Some excerpts from an interview with Bernard Lietaer, the author of The Future of Money:
[BL] There are lots of people who love gardening, but who can't make a living from it in the competitive world. If a gardener is unemployed, and I'm unemployed, in the normal economy we might both starve. However with complementary currencies, he can grow my salads, which I pay for in local currency earned by providing another service to someone else.
So local currencies could provide some resilience for a community that could help it survive a currency melt-down or some other international breakdown. You've also mentioned that local currencies help promote sustainability. What's the connection?To understand that, we need to see the relationship between interest rates and the ways we discount the future.
If I ask, "Do you want $100 now or $100 a year from now," most people would want the money now simply because one can deposit money risk-free in a bank account and get about $110 a year later. Another way of putting it is that if I were to offer you $100 a year from now that would be about equal to offering you $90 today. This discounting of the future is referred to as 'discounted cash flow'.
That means that under our current system it makes sense to cut down trees and put the money in the bank; the money in the bank will grow faster than trees. It makes sense to "save" money by building poorly insulated houses because the discounted cost of the extra energy over the lifetime of the house is cheaper than insulating.
We can, however, design a monetary system that does the opposite; it actually creates long-term thinking through what is called a "demurrage charge." The demurrage charge is a concept developed by Silvio Gesell about a century ago. His idea was that money is a public good - like the telephone or bus transport - and that we should charge a small fee for using it. In other words, we create a negative rather than a positive interest rate.
What would that do? If I gave you a $100 bill and told you that a month from now you're going to have to pay $1 to keep the money valid, what would you do?
I suppose I would try to invest it in something else.You got it. You know the expression, "Money is like manure; it's only good when it's spread out." In the Gesell system, people would only use money as a medium of exchange, but not as a store for value. That would create work, because it would encourage circulation, and it would invert the short-term incentive system. Instead of cutting trees down to put the money in the bank, you would want to invest your money in living trees or installing insulation in your house.
Has this ever been tried?
There are only three periods I have found: classical Egypt; about three centuries in the European Middle Ages, and a few years in the 1930s. In ancient Egypt, when you stored grain, you would receive a token, which was exchangeable and became a type of currency. If you returned a year later with 10 tokens, you would only get nine tokens worth of grain, because rats and spoilage would have reduced the quantities, and because the guards at the storage facility had to be paid. So that amounted to a demurrage charge.Egypt was the breadbasket for the ancient world, the gift of the Nile. Why? Because instead of keeping value in money, everybody invested in productive assets that would last forever - things like land improvements and irrigation systems.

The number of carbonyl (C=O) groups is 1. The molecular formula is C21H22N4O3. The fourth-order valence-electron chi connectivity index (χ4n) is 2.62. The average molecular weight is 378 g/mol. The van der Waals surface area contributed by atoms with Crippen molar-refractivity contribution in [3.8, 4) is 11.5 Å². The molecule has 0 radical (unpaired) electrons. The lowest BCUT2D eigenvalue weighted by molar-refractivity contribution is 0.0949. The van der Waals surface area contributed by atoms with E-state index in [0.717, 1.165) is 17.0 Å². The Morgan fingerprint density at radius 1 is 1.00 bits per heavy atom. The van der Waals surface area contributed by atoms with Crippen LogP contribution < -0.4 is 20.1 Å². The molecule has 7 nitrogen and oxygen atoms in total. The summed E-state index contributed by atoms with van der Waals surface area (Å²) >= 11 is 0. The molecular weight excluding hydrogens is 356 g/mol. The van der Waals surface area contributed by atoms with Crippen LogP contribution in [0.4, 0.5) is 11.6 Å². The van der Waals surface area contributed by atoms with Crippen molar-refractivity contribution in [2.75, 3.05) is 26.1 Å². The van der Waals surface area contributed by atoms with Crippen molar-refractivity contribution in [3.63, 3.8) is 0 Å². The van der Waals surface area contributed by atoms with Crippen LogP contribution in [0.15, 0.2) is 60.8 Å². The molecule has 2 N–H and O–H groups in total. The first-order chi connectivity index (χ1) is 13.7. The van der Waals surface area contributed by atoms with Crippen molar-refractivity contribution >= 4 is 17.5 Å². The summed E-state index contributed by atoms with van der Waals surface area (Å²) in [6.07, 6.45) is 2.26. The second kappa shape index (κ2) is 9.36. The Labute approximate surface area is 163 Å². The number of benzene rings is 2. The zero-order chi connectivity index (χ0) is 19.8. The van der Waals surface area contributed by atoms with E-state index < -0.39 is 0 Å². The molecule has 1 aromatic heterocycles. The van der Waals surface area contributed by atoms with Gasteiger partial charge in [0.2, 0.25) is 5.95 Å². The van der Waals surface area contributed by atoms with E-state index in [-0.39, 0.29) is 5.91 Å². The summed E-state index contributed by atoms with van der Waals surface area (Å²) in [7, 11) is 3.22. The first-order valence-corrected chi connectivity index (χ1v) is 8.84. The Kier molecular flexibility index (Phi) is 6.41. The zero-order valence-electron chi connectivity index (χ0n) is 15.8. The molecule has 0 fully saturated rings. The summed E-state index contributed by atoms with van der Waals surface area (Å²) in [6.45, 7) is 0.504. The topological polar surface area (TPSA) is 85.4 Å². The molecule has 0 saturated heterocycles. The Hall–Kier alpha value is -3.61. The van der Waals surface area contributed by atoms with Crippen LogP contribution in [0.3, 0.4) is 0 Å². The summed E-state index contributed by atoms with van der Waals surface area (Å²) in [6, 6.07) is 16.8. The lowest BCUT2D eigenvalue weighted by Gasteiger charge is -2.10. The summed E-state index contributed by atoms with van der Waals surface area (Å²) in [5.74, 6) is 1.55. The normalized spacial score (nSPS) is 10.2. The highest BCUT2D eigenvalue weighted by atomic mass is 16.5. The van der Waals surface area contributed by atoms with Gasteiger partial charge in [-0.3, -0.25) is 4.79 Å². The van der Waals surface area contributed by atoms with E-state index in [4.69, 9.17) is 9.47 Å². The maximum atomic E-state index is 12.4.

Proof that the monetary system had something to do with this wealth is that it all ended abruptly as soon as the Romans replaced the Egyptian 'grain standard' currency with their own money system, with positive interest rates. After that, Egypt ceased being the grain-basket, and became a "developing country" as it is called today.
In Europe during the Middle Ages - the 10th to 13th centuries - local currencies were issued by local lords, and then periodically recalled and reissued with a tax collected in the process. Again, this was a form of demurrage that made money undesirable as a store of value. The result was the blossoming of culture and widespread well-being, corresponding exactly to the time period when these local currencies were used.
Practically all the cathedrals were built during this time period. If you think about what is required as investment for a small town to build a cathedral, it's extraordinary.
Can you move your money into a system similar to the ones that are described in the interview? Yes. Imagine a club that builds or buys quality properties around the planet that you can access. Access is based on the amount of your membership deposits and the timing of your membership deposits (while interest in not earned, those who commit early are rewarded through the design of the reservation system).